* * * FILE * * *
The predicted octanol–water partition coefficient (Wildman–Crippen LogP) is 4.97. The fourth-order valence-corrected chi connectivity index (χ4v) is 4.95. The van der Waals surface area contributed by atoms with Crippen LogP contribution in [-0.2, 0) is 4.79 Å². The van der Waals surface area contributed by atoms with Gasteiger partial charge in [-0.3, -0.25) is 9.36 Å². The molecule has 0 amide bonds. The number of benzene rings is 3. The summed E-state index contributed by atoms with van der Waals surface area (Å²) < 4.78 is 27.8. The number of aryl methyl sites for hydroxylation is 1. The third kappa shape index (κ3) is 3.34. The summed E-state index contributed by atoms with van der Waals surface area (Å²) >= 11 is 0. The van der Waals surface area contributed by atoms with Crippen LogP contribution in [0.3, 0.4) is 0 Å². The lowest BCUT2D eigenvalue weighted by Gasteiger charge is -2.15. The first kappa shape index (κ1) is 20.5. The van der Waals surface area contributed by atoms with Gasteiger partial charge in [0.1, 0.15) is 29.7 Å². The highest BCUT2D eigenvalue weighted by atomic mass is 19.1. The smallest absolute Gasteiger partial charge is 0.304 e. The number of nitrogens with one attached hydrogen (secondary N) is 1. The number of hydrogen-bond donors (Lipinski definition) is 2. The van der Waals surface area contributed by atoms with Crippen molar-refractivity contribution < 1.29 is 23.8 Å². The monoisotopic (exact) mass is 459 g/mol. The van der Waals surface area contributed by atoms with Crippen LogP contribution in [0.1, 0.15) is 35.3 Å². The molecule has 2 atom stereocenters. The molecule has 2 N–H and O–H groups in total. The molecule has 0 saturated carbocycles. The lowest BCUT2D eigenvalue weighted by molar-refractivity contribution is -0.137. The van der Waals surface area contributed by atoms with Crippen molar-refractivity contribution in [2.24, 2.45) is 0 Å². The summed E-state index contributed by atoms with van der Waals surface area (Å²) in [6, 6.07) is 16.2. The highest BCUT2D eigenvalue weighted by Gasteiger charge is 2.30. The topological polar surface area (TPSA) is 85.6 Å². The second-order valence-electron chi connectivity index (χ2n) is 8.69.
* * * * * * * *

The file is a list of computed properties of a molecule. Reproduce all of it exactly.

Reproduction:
The predicted octanol–water partition coefficient (Wildman–Crippen LogP) is 4.97. The fourth-order valence-corrected chi connectivity index (χ4v) is 4.95. The van der Waals surface area contributed by atoms with Crippen LogP contribution in [-0.2, 0) is 4.79 Å². The van der Waals surface area contributed by atoms with Gasteiger partial charge in [-0.3, -0.25) is 9.36 Å². The molecule has 0 amide bonds. The number of benzene rings is 3. The summed E-state index contributed by atoms with van der Waals surface area (Å²) < 4.78 is 27.8. The number of aryl methyl sites for hydroxylation is 1. The third kappa shape index (κ3) is 3.34. The summed E-state index contributed by atoms with van der Waals surface area (Å²) >= 11 is 0. The van der Waals surface area contributed by atoms with Crippen LogP contribution in [0.3, 0.4) is 0 Å². The lowest BCUT2D eigenvalue weighted by Gasteiger charge is -2.15. The first kappa shape index (κ1) is 20.5. The van der Waals surface area contributed by atoms with Gasteiger partial charge in [0.1, 0.15) is 29.7 Å². The highest BCUT2D eigenvalue weighted by atomic mass is 19.1. The smallest absolute Gasteiger partial charge is 0.304 e. The number of nitrogens with one attached hydrogen (secondary N) is 1. The number of hydrogen-bond donors (Lipinski definition) is 2. The van der Waals surface area contributed by atoms with Crippen molar-refractivity contribution < 1.29 is 23.8 Å². The monoisotopic (exact) mass is 459 g/mol. The van der Waals surface area contributed by atoms with Crippen LogP contribution in [0.1, 0.15) is 35.3 Å². The molecule has 2 atom stereocenters. The molecule has 2 N–H and O–H groups in total. The molecule has 0 saturated carbocycles. The lowest BCUT2D eigenvalue weighted by molar-refractivity contribution is -0.137. The van der Waals surface area contributed by atoms with Crippen molar-refractivity contribution in [2.24, 2.45) is 0 Å². The summed E-state index contributed by atoms with van der Waals surface area (Å²) in [6, 6.07) is 16.2. The highest BCUT2D eigenvalue weighted by Gasteiger charge is 2.30. The topological polar surface area (TPSA) is 85.6 Å². The second-order valence-electron chi connectivity index (χ2n) is 8.69.